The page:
Press Releases: 2016 Diversity Visa Program Registration

The 2016 Diversity Visa Program (DV-2016) will open at noon, Eastern Daylight Time (EDT) (GMT-4), Wednesday, October 1, 2014, and will close at noon, Eastern Standard Time (EST), Monday, November 3, 2014. Applicants must submit entries electronically during this registration period using the electronic DV entry form (E-DV) at Paper entries will not be accepted. All entrants must print and retain their online confirmation page after completing their DV entries so that they will be able to check their entry status. We strongly encourage applicants not to wait until the last week of the registration period to enter. Heavy demand may result in website delays. No entries will be accepted after noon EST on November 3, 2014.

The congressionally mandated Diversity Visa Program is administered on an annual basis by the Department of State and conducted under the terms of Section 203(c) of the Immigration and Nationality Act (INA). Section 131 of the Immigration Act of 1990 (Pub. L. 101-649) amended INA 203 provides for a class of immigrants known as “diversity immigrants.” Sections 201(e) and 203(c) of the INA provide a maximum of 55,000 Diversity Visas each fiscal year to be made available to persons from countries with low rates of immigration to the United States; however, since DV-1999, Congress has set aside 5,000 of this annual allocation to be made available for use under the Nicaraguan and Central American Relief Act (NACARA).

The annual DV program makes visas available to persons meeting the simple, but strict, eligibility requirements. A computer-generated, random drawing chooses selectees for Diversity Visas. The visas are distributed among six geographic regions, with a greater number of visas going to regions with lower rates of immigration, and with no visas going to nationals of countries sending more than 50,000 immigrants to the United States over the period of the past five years. No single country may receive more than seven percent of the available Diversity Visas in any one year.

For DV-2016, natives of the following countries are not eligible to apply because the countries sent more than 50,000 immigrants to the United States in the previous five years: BANGLADESH, BRAZIL, CANADA, CHINA (mainland-born), COLOMBIA, DOMINICAN REPUBLIC, ECUADOR, EL SALVADOR, HAITI, INDIA, JAMAICA, MEXICO, NIGERIA, PAKISTAN, PERU, PHILIPPINES, SOUTH KOREA, UNITED KINGDOM (except Northern Ireland) and its dependent territories, and VIETNAM.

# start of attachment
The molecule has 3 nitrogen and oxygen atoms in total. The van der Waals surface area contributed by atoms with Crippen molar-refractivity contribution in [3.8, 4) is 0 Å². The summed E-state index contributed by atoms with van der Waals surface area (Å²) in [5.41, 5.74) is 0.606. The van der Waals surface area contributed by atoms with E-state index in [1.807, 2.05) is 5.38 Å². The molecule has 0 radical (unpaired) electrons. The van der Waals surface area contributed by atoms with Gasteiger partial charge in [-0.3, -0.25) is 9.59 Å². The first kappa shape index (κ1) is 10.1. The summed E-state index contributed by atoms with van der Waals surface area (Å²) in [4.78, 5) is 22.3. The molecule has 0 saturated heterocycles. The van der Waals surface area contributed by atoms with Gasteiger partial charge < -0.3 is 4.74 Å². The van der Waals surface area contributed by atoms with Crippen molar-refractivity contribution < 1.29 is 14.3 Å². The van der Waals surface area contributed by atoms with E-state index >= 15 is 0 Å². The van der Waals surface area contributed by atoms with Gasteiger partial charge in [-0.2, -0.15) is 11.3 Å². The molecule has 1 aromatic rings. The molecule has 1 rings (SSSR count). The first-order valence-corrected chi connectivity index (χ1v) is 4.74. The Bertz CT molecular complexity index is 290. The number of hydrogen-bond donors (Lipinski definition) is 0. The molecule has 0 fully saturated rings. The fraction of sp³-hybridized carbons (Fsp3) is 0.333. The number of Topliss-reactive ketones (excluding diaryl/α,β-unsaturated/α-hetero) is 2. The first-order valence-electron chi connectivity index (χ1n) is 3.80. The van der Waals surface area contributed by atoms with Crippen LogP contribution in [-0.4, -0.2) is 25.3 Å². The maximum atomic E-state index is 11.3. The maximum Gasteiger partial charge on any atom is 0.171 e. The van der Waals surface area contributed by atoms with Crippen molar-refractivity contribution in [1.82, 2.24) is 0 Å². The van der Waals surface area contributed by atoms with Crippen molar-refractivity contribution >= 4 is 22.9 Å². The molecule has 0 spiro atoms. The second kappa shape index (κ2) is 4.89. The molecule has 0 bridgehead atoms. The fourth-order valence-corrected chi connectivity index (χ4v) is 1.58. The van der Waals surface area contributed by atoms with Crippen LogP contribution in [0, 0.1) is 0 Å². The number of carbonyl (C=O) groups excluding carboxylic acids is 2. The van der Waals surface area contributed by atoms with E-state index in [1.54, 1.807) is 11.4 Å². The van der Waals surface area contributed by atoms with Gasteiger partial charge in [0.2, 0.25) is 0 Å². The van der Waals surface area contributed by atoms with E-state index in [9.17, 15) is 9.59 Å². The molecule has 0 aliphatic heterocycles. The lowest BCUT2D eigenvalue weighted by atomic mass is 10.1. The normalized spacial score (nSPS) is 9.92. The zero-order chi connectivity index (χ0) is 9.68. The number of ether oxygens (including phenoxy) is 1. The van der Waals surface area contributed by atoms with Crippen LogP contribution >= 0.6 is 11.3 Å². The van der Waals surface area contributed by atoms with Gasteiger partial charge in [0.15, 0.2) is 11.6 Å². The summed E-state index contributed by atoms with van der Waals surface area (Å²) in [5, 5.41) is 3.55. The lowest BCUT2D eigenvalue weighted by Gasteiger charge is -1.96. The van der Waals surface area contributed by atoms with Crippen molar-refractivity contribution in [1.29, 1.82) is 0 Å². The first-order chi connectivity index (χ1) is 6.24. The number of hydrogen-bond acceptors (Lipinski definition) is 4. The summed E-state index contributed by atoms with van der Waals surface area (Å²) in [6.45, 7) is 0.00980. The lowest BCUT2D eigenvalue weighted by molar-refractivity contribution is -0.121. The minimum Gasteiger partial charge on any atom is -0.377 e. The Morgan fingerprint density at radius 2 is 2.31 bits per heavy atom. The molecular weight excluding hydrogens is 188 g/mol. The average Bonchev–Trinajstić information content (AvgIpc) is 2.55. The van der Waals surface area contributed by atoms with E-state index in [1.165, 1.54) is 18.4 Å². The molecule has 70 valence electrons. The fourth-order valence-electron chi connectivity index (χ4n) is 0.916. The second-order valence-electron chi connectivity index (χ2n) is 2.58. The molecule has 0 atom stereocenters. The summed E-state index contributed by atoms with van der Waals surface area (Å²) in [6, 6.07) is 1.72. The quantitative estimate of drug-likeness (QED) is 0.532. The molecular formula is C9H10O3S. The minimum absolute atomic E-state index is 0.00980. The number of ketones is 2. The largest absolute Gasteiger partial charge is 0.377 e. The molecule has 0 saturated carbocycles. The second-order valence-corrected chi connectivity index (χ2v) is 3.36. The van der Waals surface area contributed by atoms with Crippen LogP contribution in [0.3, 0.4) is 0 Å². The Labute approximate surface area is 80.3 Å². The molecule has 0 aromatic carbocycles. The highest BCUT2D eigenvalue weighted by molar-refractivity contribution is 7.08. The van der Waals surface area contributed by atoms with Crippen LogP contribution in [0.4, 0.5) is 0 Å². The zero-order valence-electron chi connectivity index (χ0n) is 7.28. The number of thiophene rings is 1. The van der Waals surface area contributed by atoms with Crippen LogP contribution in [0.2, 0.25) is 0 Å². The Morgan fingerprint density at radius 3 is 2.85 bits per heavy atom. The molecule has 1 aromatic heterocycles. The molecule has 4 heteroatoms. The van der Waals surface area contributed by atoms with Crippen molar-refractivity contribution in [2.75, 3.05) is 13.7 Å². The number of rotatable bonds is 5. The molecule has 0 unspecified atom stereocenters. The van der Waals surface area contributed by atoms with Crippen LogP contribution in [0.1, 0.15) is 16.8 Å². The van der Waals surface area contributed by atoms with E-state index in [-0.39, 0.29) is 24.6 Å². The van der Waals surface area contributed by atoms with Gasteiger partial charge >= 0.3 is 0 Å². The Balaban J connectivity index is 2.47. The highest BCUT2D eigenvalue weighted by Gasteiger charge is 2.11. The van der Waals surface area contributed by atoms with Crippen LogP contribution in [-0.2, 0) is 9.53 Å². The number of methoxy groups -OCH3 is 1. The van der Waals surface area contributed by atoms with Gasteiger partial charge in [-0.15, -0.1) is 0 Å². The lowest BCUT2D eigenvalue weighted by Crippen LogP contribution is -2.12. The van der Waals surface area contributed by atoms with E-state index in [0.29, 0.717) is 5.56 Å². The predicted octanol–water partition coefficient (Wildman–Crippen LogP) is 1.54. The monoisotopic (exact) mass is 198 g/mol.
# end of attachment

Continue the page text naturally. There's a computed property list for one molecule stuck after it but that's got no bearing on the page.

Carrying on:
A “native” ordinarily means someone born within a particular country, regardless of the individual’s current country of residence or nationality. Persons born in Hong Kong SAR, Macau SAR, and Taiwan are eligible.

The Department of State implemented the electronic registration system beginning with DV-2005 in order to make the DV process more efficient and secure. We utilize special technology and other means to identify those who commit fraud for the purposes of illegal immigration or those who submit multiple entries.

For DV-2016, the Department of State will once again implement an online process to notify entrants of their selection, and to provide information about the immigrant visa application and interview. Beginning May 5, 2015, DV-2016 entrants will be able to use their unique confirmation number provided at registration to check online through Entry Status Check at to see if their entry was selected. Successful entrants will receive instructions for how to apply for immigrant visas for themselves and their eligible family members.

Confirmation of visa interview appointments will also be made through Entry Status Check.

For detailed information about entry requirements, along with frequently asked questions about the DV program, please see the instructions for the DV-2016 program available at

Press Releases: Remarks at U.S.-ASEAN Ministerial Meeting

SECRETARY KERRY: Well, everybody, my apologies for being delayed, and I thank everybody for their patience and look forward to a very interesting and comprehensive discussion this evening. I want to begin by thanking Foreign Minister Lwin and the Government of Myanmar, which has done a very solid job of leading ASEAN as chair this year. And I also want to recognize our new Ambassador to ASEAN Nina Hachigian, who was confirmed just in time to be here today. (Laughter and applause.) We’re delighted to have Nina on board, and I know all of you will really enjoy working with her.